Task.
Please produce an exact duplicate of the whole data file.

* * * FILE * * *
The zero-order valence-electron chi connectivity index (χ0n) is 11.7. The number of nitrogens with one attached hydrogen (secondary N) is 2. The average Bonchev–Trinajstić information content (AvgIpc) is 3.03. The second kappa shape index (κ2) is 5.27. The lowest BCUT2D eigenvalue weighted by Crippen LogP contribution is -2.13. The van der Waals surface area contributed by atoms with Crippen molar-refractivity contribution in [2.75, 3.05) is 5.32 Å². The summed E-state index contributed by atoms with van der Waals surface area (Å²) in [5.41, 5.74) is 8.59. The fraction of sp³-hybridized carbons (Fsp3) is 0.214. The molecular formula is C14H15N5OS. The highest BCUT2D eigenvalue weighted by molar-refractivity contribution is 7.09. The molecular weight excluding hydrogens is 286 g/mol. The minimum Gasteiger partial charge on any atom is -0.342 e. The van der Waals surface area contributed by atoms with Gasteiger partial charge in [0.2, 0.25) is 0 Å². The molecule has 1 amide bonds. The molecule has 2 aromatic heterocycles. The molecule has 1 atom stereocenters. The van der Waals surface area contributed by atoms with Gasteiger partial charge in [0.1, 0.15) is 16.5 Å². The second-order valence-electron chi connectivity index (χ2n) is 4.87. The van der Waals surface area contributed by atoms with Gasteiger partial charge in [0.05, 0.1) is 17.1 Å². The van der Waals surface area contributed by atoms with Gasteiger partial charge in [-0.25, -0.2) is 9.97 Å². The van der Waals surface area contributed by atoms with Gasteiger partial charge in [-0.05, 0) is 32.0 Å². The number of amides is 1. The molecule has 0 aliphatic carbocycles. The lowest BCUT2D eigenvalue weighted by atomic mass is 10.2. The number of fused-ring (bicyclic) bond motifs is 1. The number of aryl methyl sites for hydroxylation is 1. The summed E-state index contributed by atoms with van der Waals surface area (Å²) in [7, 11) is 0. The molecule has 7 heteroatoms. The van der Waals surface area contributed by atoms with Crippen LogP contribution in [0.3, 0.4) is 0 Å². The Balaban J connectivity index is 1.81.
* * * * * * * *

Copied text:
The zero-order valence-electron chi connectivity index (χ0n) is 11.7. The number of nitrogens with one attached hydrogen (secondary N) is 2. The average Bonchev–Trinajstić information content (AvgIpc) is 3.03. The second kappa shape index (κ2) is 5.27. The lowest BCUT2D eigenvalue weighted by Crippen LogP contribution is -2.13. The van der Waals surface area contributed by atoms with Crippen molar-refractivity contribution in [2.75, 3.05) is 5.32 Å². The summed E-state index contributed by atoms with van der Waals surface area (Å²) in [5.41, 5.74) is 8.59. The fraction of sp³-hybridized carbons (Fsp3) is 0.214. The molecular formula is C14H15N5OS. The highest BCUT2D eigenvalue weighted by molar-refractivity contribution is 7.09. The molecular weight excluding hydrogens is 286 g/mol. The minimum Gasteiger partial charge on any atom is -0.342 e. The van der Waals surface area contributed by atoms with Gasteiger partial charge in [0.2, 0.25) is 0 Å². The molecule has 1 amide bonds. The molecule has 2 aromatic heterocycles. The molecule has 1 atom stereocenters. The van der Waals surface area contributed by atoms with Gasteiger partial charge in [0.1, 0.15) is 16.5 Å². The second-order valence-electron chi connectivity index (χ2n) is 4.87. The van der Waals surface area contributed by atoms with Gasteiger partial charge in [0.05, 0.1) is 17.1 Å². The van der Waals surface area contributed by atoms with Gasteiger partial charge in [-0.25, -0.2) is 9.97 Å². The van der Waals surface area contributed by atoms with Gasteiger partial charge in [-0.05, 0) is 32.0 Å². The number of amides is 1. The molecule has 0 aliphatic carbocycles. The lowest BCUT2D eigenvalue weighted by atomic mass is 10.2. The number of fused-ring (bicyclic) bond motifs is 1. The number of aryl methyl sites for hydroxylation is 1. The summed E-state index contributed by atoms with van der Waals surface area (Å²) in [7, 11) is 0. The molecule has 7 heteroatoms. The van der Waals surface area contributed by atoms with Crippen LogP contribution in [0.3, 0.4) is 0 Å². The Balaban J connectivity index is 1.81.